Charter schools get a lot of accolades, but rarely are they touted for their work with English language learners (ELLs). That’s because in charter-school hot spots like New York City, charters have tended not to serve ELLs as much as they do other students, causing some groups to complain that they’re avoiding some of the most vulnerable and difficult-to-teach children.
In fact, 16.5 percent of charter students are English language learners, according to a new report by the Center for American Progress (CAP) and the National Council of La Raza (NCLR). Nationally, nine percent of schoolchildren in the U.S. don’t speak English at home.
Yet ELLs in charters tend to do much worse than their peers in regular public schools, the report’s authors note, citing one national study by Stanford researchers.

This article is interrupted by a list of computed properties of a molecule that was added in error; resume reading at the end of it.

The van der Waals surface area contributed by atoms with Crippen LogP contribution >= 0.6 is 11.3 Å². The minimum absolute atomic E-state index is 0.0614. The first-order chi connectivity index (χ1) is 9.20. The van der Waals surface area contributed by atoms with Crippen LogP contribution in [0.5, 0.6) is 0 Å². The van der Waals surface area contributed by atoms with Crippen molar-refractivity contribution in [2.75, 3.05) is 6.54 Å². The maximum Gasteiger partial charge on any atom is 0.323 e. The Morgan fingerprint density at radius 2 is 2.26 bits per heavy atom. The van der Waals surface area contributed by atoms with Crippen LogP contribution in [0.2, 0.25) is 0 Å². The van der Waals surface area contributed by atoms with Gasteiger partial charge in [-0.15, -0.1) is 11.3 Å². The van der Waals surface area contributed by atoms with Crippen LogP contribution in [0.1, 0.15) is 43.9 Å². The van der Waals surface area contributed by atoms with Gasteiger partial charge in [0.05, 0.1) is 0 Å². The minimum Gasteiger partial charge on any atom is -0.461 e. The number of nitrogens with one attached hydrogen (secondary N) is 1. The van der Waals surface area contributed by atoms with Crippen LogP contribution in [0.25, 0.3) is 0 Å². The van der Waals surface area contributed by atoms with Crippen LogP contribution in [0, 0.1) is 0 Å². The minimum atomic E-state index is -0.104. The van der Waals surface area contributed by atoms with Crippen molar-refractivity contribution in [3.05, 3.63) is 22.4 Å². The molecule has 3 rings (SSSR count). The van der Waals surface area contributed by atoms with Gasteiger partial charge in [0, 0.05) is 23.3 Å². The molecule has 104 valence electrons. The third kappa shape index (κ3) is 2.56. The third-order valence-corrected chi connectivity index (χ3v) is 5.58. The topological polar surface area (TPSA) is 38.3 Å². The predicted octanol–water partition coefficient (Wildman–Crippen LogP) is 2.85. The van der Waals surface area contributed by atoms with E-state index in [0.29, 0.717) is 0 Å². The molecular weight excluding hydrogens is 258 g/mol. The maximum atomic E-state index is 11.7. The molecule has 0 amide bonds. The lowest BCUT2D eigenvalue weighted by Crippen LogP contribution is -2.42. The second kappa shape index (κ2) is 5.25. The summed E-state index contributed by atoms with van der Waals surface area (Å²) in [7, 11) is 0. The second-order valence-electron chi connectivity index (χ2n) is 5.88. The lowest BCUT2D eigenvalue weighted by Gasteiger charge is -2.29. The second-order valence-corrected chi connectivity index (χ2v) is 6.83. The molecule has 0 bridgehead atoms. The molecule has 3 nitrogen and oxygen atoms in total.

So what to do? The report, which is pegged to the Race to the Top competition and the flood of new charter schools it could unleash, says that “educators and policymakers certainly know more about what doesn’t work for Latino and ELL students and less about what does work.”
Perhaps — although one study by Pew that I often cite shows that English language learners do significantly better when they’re not isolated. As the study puts it: “When ELL students attended public schools with at least a minimum threshold number of white students, the gap between the math proficiency scores of white students and ELL students was considerably narrower.”
Diversity is also something that charters don’t always do well. But diversity may not be an option in places like the Rio Grande Valley in Texas, one of the poorest places in the country, where the student population is overwhelmingly Hispanic. (Forty percent of Latinos in the U.S. speak English as a second language.)
The report showcases four charters that appear to be doing quite well with ELLs. Two have student populations that are majority-ELLs. All four schools are majority-minority, meaning minorities make up the majority of the student body. CAP and NCLR hope these schools can point the way to success for other charters – let’s hope so!